RISE’s Social Determinants of Health (SDoH) Community held its first Across the Ecosystem User Group meeting last week, led by Jessica Kahn, senior expert, McKinsey & Company, and Denise Harlow, CEO, National Community Action Partnership. The user group connects cross-sectional stakeholders (payers, providers, community-based organizations, government, and funders) to discuss actionable and scalable solutions to SDoH challenges and drive social good. Here are key takeaways from the initial discussion on executive orders from the new administration and the interactive McKinsey & Company dashboard.

Biden’s executive orders to address food insecurity, racial equity

President Joe Biden signed an executive order on January 22 to address hunger across the United States as 29 million adults and as many as 12 million children struggle with food insecurity. Amid the pandemic, Supplemental Nutrition Assistance Program (SNAP) enrollment has increased throughout the country and food banks report participation levels they’ve never seen before, said Kahn, noting many people are turning to food banks for the first time in their lives. Biden’s executive order will increase access to nutritious food for children who have missed meals due to school closures, allow larger emergency SNAP allotments for the lowest-income households, and update food assistance benefits to reflect the true cost of a basic healthy diet.

A second executive order aims to advance racial equity and support underserved communities. The order, which Biden signed on his first day in office, underscores an expectation from the new administration that every agency and program conduct a review of services to identify ways in which they can improve, said Kahn. Agencies that don’t currently use key performance indicators in racial inequities will be asked to develop them, she explained. Harlow echoed the need to ensure agencies can aggregate data by race to track any gaps or inequities.

McKinsey & Company dashboard identifies geographic hotspots most vulnerable to COVID-19

The public sourced dashboard looks at populations with physical or behavioral health vulnerabilities, a great resource to better understand the populations likely to be disproportionately impacted by COVID-19, noted Kahn.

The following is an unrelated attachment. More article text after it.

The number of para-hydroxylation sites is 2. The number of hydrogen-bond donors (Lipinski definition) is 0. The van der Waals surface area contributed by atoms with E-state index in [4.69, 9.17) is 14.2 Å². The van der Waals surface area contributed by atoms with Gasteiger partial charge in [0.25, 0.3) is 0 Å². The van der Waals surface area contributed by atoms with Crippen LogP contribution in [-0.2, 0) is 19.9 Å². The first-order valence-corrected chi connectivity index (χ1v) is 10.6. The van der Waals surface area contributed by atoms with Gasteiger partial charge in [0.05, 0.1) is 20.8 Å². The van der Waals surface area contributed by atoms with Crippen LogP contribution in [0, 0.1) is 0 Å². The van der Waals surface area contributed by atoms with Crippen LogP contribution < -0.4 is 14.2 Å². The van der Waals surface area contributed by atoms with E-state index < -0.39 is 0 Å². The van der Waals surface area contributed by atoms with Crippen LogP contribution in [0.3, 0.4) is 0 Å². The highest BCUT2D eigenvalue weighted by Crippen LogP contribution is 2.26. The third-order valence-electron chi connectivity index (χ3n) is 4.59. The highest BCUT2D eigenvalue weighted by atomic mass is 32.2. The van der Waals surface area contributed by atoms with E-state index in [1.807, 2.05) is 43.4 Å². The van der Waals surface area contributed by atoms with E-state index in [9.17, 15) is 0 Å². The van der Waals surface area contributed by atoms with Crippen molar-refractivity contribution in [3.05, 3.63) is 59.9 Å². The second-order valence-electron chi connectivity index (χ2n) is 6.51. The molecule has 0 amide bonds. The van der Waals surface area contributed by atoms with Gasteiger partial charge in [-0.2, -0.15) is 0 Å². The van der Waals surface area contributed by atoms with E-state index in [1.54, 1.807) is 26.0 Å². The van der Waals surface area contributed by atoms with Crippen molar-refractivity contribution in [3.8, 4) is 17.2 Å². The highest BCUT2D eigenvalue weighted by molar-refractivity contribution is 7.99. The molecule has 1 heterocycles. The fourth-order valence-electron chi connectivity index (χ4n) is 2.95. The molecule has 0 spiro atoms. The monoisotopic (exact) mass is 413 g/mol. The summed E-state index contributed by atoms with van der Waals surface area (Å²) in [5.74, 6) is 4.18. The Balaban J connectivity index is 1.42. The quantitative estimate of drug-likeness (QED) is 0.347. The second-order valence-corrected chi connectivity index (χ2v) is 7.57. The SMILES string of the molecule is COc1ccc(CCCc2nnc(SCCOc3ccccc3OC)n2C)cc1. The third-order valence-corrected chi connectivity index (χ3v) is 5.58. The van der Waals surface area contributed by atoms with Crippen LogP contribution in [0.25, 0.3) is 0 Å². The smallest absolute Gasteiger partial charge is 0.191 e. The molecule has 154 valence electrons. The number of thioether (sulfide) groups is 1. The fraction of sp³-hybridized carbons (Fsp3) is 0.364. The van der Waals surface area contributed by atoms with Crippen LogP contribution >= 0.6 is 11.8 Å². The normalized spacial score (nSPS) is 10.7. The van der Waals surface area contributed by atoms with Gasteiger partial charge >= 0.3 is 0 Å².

McKinsey’s Center for Societal Benefit through Healthcare (McKinsey) created the dashboard, in partnership with their Healthcare Innovation Domain and Medicaid and State Health and Human Services Domain, to equip stakeholders with data to better support vulnerable populations, which they define as individuals who are over the age of 60, have serious underlying physical health conditions, have long-term care needs, or have unmet social needs.

The COVID-19 pandemic can affect vulnerable populations in three ways, according to McKinsey:

  • Increase the risk of contracting and developing severe COVID-19 symptoms
  • Reduce access to treatment and services
  • Increase social and economic hardships

The open-access dashboard provides data at the county and state level on a multitude of metrics, including but not limited to:

  • COVID-19 related data (such as number of deaths and cases)
  • Age
  • Chronic conditions
  • Behavioral health issues
  • Long-term services and supports
  • Health care supply
  • Economy and jobs
  • Housing and household composition
  • Community
  • Food security
  • Race and ethnicity

Join the next User Group meeting

RISE Community user groups are scheduled throughout the year. Meetings for the SDoH CBO/Non-profit User Group will take place at 1 p.m. EST, Wednesday, March 3. The SDoH Health Care Provider User Group will meet at 1 p.m. EST., Tuesday, March 9. If you would like to participate in a user group, contact RISE Marketing Coordinator Tracy Anderson at membership@risehealth.org.